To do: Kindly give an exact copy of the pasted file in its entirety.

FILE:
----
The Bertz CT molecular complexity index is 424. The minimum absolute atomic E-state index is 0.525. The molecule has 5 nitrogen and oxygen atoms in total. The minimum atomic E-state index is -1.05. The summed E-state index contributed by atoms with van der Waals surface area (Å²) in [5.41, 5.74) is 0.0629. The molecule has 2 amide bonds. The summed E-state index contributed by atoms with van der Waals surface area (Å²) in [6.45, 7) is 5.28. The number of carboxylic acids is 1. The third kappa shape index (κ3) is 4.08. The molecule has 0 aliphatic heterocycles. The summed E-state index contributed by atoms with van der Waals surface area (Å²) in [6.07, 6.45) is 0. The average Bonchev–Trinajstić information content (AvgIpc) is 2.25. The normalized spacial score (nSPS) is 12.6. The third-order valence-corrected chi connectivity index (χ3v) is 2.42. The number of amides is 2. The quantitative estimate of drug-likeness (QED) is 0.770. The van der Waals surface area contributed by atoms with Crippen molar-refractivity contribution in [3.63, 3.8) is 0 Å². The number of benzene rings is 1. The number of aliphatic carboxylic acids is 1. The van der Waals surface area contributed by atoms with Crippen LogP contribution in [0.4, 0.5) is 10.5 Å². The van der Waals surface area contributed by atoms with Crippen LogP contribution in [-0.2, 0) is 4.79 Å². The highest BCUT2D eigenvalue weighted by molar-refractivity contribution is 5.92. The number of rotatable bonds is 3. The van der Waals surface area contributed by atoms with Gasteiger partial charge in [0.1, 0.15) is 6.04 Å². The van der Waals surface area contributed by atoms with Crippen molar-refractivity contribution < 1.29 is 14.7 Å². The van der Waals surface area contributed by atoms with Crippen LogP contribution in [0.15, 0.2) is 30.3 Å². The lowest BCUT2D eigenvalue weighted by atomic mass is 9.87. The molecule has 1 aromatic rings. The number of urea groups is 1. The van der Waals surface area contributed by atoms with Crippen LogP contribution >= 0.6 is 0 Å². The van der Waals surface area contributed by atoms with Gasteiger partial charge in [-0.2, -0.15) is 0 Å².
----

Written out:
The Bertz CT molecular complexity index is 424. The minimum absolute atomic E-state index is 0.525. The molecule has 5 nitrogen and oxygen atoms in total. The minimum atomic E-state index is -1.05. The summed E-state index contributed by atoms with van der Waals surface area (Å²) in [5.41, 5.74) is 0.0629. The molecule has 2 amide bonds. The summed E-state index contributed by atoms with van der Waals surface area (Å²) in [6.45, 7) is 5.28. The number of carboxylic acids is 1. The third kappa shape index (κ3) is 4.08. The molecule has 0 aliphatic heterocycles. The summed E-state index contributed by atoms with van der Waals surface area (Å²) in [6.07, 6.45) is 0. The average Bonchev–Trinajstić information content (AvgIpc) is 2.25. The normalized spacial score (nSPS) is 12.6. The third-order valence-corrected chi connectivity index (χ3v) is 2.42. The number of amides is 2. The quantitative estimate of drug-likeness (QED) is 0.770. The van der Waals surface area contributed by atoms with Crippen molar-refractivity contribution in [3.63, 3.8) is 0 Å². The number of benzene rings is 1. The number of aliphatic carboxylic acids is 1. The van der Waals surface area contributed by atoms with Crippen LogP contribution in [0.4, 0.5) is 10.5 Å². The van der Waals surface area contributed by atoms with Crippen LogP contribution in [-0.2, 0) is 4.79 Å². The highest BCUT2D eigenvalue weighted by molar-refractivity contribution is 5.92. The number of rotatable bonds is 3. The van der Waals surface area contributed by atoms with Gasteiger partial charge in [0.1, 0.15) is 6.04 Å². The van der Waals surface area contributed by atoms with Crippen molar-refractivity contribution < 1.29 is 14.7 Å². The van der Waals surface area contributed by atoms with Crippen LogP contribution in [0.15, 0.2) is 30.3 Å². The lowest BCUT2D eigenvalue weighted by atomic mass is 9.87. The molecule has 1 aromatic rings. The number of urea groups is 1. The van der Waals surface area contributed by atoms with Crippen LogP contribution >= 0.6 is 0 Å². The van der Waals surface area contributed by atoms with Gasteiger partial charge in [-0.2, -0.15) is 0 Å².